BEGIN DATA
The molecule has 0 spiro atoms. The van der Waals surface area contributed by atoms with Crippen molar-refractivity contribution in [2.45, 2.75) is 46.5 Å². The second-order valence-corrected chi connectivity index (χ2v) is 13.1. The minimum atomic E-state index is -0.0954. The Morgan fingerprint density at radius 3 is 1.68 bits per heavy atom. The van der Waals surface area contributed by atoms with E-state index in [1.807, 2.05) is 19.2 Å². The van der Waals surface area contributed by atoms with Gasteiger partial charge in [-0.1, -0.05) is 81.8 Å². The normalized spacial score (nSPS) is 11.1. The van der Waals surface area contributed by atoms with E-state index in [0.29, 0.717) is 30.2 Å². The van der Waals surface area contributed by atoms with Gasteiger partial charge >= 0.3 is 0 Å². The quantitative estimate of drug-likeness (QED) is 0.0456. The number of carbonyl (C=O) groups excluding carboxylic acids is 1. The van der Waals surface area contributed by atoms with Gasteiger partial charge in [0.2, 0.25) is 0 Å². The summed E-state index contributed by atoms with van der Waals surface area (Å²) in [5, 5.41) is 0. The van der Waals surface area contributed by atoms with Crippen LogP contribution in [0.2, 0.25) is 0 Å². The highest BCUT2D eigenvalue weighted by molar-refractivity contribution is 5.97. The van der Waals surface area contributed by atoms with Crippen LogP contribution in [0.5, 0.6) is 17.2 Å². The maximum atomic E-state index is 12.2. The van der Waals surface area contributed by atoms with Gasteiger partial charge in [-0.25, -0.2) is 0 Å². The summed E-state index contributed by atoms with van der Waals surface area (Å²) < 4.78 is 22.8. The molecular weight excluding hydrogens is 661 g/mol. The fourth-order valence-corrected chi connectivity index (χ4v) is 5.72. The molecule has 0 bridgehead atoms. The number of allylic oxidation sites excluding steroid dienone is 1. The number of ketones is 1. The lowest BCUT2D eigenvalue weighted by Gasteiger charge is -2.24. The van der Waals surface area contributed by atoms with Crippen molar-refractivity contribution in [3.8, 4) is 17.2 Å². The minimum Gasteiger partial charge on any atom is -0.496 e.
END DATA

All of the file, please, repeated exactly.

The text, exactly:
The molecule has 0 spiro atoms. The van der Waals surface area contributed by atoms with Crippen molar-refractivity contribution in [2.45, 2.75) is 46.5 Å². The second-order valence-corrected chi connectivity index (χ2v) is 13.1. The minimum atomic E-state index is -0.0954. The Morgan fingerprint density at radius 3 is 1.68 bits per heavy atom. The van der Waals surface area contributed by atoms with E-state index in [1.807, 2.05) is 19.2 Å². The van der Waals surface area contributed by atoms with Gasteiger partial charge in [-0.1, -0.05) is 81.8 Å². The normalized spacial score (nSPS) is 11.1. The van der Waals surface area contributed by atoms with E-state index in [0.29, 0.717) is 30.2 Å². The van der Waals surface area contributed by atoms with Gasteiger partial charge >= 0.3 is 0 Å². The quantitative estimate of drug-likeness (QED) is 0.0456. The number of carbonyl (C=O) groups excluding carboxylic acids is 1. The van der Waals surface area contributed by atoms with Gasteiger partial charge in [0.2, 0.25) is 0 Å². The summed E-state index contributed by atoms with van der Waals surface area (Å²) in [5, 5.41) is 0. The van der Waals surface area contributed by atoms with Crippen LogP contribution in [0.2, 0.25) is 0 Å². The highest BCUT2D eigenvalue weighted by molar-refractivity contribution is 5.97. The van der Waals surface area contributed by atoms with Crippen LogP contribution in [0.5, 0.6) is 17.2 Å². The maximum atomic E-state index is 12.2. The van der Waals surface area contributed by atoms with Gasteiger partial charge in [-0.25, -0.2) is 0 Å². The summed E-state index contributed by atoms with van der Waals surface area (Å²) < 4.78 is 22.8. The molecular weight excluding hydrogens is 661 g/mol. The fourth-order valence-corrected chi connectivity index (χ4v) is 5.72. The molecule has 0 bridgehead atoms. The number of allylic oxidation sites excluding steroid dienone is 1. The number of ketones is 1. The lowest BCUT2D eigenvalue weighted by Gasteiger charge is -2.24. The van der Waals surface area contributed by atoms with Crippen molar-refractivity contribution in [3.8, 4) is 17.2 Å². The minimum Gasteiger partial charge on any atom is -0.496 e.